Conceptual breakdown of the WVD QuickStart
To understand how the WVD QuickStart works, this page will walk you through a conceptual overview. In addition to the overview on this page, the links below provide a more in-depth walkthrough of certain components of the solution, which can be very helpful in case you want to understand the code behind the solution or when you want to more advanced customizations.
- For an in-depth breakdown of the ARM template used to configure DevOps, which is the template used when you click the blue “Deploy to Azure” button, please see Azure Resource Manager deployment: DevOps setup
- For an in-depth analysis of the DevOps automation used to deploy the WVD environment, please visit DevOps Automation
- To understand this GitHub repository, its structure and all its individual files, the Repository breakdown by file gives an in-depth walkthrough of the entire repository with explanations on individual files’ purpose and role.
Conceptual Deployment Overview
As stated in the overview, the WVD QuickStart takes much of the WVD deployment complexity away, simplifying and automating the process, making the platform more accessible to non-expert users. As a WVD-centric end-to-end solution, the quickstart addressess reported pain points, challenges and feature gaps, empowering IT professionals to get started with WVD in a matter of clicks. This page will help you answer how exactly the QuickStart achieves that. The diagram below shows a high-level conceptual overview of the deployment with the WVD QuickStart: In short, the QuickStart requires you to have some prerequisites - From which it will, in a fully automated way using Azure DevOps, deploy a functional WVD environment with two virtual machines running Windows 10 Enterprise Multi-Session, build 2004, with Office 365 and Microsoft Teams installed. Additionally, the virtual machines will be configured with FSLogix for user profile management. Upon completion, a test user can login to the environment and experience the best of what WVD has to offer.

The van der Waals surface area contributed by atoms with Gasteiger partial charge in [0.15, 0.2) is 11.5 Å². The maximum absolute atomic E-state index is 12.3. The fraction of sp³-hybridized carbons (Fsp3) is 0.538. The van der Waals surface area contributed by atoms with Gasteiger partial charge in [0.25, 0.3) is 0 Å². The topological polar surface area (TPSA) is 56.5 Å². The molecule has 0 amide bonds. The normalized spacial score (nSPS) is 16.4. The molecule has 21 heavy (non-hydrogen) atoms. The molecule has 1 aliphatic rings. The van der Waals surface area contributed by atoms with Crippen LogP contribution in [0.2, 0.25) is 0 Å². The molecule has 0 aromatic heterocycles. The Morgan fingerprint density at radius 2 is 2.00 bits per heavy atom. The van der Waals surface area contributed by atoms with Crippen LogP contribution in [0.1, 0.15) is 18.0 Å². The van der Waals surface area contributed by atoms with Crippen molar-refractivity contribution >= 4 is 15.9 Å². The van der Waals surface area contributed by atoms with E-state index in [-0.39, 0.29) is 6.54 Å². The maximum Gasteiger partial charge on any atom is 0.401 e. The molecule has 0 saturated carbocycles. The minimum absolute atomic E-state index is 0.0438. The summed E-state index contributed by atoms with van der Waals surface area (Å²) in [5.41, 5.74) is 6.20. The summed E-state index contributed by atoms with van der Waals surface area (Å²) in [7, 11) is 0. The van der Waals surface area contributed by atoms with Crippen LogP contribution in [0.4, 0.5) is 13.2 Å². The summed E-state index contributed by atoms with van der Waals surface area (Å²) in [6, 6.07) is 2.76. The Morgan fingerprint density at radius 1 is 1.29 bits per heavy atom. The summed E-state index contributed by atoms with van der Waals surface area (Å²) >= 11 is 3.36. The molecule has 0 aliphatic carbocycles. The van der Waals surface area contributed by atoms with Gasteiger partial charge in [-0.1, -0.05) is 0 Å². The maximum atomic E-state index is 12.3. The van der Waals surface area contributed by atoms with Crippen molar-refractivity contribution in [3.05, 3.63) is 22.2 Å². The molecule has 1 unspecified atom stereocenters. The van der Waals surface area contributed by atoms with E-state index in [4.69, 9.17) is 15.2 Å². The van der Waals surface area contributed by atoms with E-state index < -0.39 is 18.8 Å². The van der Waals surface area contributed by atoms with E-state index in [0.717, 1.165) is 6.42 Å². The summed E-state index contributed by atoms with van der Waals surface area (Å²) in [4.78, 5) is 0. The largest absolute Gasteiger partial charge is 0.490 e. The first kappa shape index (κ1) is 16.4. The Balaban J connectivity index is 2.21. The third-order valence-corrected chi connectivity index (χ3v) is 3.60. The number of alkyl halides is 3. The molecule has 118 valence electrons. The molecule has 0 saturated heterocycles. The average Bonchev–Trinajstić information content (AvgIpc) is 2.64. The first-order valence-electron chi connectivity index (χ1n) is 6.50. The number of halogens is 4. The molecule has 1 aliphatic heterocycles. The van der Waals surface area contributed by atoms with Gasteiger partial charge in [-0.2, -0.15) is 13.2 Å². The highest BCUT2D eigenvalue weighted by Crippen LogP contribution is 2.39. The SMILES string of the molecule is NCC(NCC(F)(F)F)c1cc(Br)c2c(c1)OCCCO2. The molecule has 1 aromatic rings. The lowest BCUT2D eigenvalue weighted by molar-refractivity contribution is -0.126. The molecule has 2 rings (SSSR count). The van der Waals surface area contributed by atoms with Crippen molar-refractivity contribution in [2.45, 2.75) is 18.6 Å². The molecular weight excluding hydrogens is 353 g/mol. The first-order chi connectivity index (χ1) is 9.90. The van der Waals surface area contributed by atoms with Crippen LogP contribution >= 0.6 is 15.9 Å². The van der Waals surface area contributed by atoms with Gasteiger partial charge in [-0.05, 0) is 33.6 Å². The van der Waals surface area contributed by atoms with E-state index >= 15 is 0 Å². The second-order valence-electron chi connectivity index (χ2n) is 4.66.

In short, the deployment with the WVD QuickStart consists of two main parts:
- An Azure Resource Manager (ARM) deployment that deploys a number of supporting resource and creates an Azure DevOps (ADO) automation pipeline
- An Azure DevOps pipeline, created by the above deployment, that will automatically deploy a WVD environment for you
After clicking the “Deploy to Azure” button, the first of the two can be kicked off after providing some limited user input. Following that deployment, the DevOps pipeline will automatically start and deploy a WVD environment for you. The diagram below gives a good overview of all components of the QuickStart, as well as all the resources that are deployed in the process.
As can be seen in the image, the DevOps automation will deploy a host pool, a desktop application group, a workspace and virtual machines, that upon completion of the pipeline will be ready for use. By default, the virtual machines will utilize a gallery OS image of Windows 10 Enterprise Multi-Session, build 2004, with Office 365 and Microsoft Teams installed and FSLogix configured. This can be customized, if desired, to be a different gallery image or a custom image using the Shared Image Gallery.
Microsoft Support is not handling issues for any published tools in this repository. These tools are published as is with no implied support. However, we would like to welcome you to open issues using GitHub issues to collaborate and improve these tools. You can open an issue here.